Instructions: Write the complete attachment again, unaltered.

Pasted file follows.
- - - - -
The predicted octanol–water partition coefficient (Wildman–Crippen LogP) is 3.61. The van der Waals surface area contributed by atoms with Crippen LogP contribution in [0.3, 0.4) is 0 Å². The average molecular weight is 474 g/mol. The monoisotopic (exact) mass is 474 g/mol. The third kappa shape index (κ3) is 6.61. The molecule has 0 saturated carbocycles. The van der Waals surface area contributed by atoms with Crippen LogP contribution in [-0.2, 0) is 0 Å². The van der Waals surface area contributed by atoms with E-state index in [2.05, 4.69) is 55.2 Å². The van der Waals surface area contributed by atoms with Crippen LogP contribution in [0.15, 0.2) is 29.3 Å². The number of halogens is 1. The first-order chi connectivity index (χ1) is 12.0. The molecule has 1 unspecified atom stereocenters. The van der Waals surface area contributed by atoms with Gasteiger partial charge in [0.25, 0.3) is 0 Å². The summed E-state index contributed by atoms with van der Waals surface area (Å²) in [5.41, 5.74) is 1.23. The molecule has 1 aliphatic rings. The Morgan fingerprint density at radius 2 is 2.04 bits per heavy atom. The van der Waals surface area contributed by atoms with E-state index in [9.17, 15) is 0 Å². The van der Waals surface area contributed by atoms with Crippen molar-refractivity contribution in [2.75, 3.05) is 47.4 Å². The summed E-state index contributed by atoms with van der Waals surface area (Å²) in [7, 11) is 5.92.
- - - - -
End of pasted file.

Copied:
The predicted octanol–water partition coefficient (Wildman–Crippen LogP) is 3.61. The van der Waals surface area contributed by atoms with Crippen LogP contribution in [0.3, 0.4) is 0 Å². The average molecular weight is 474 g/mol. The monoisotopic (exact) mass is 474 g/mol. The third kappa shape index (κ3) is 6.61. The molecule has 0 saturated carbocycles. The van der Waals surface area contributed by atoms with Crippen LogP contribution in [-0.2, 0) is 0 Å². The van der Waals surface area contributed by atoms with E-state index in [2.05, 4.69) is 55.2 Å². The van der Waals surface area contributed by atoms with Crippen LogP contribution in [0.15, 0.2) is 29.3 Å². The number of halogens is 1. The first-order chi connectivity index (χ1) is 12.0. The molecule has 1 unspecified atom stereocenters. The van der Waals surface area contributed by atoms with Gasteiger partial charge in [0.25, 0.3) is 0 Å². The summed E-state index contributed by atoms with van der Waals surface area (Å²) in [5.41, 5.74) is 1.23. The molecule has 1 aliphatic rings. The Morgan fingerprint density at radius 2 is 2.04 bits per heavy atom. The van der Waals surface area contributed by atoms with E-state index in [9.17, 15) is 0 Å². The van der Waals surface area contributed by atoms with Crippen molar-refractivity contribution in [2.75, 3.05) is 47.4 Å². The summed E-state index contributed by atoms with van der Waals surface area (Å²) in [7, 11) is 5.92.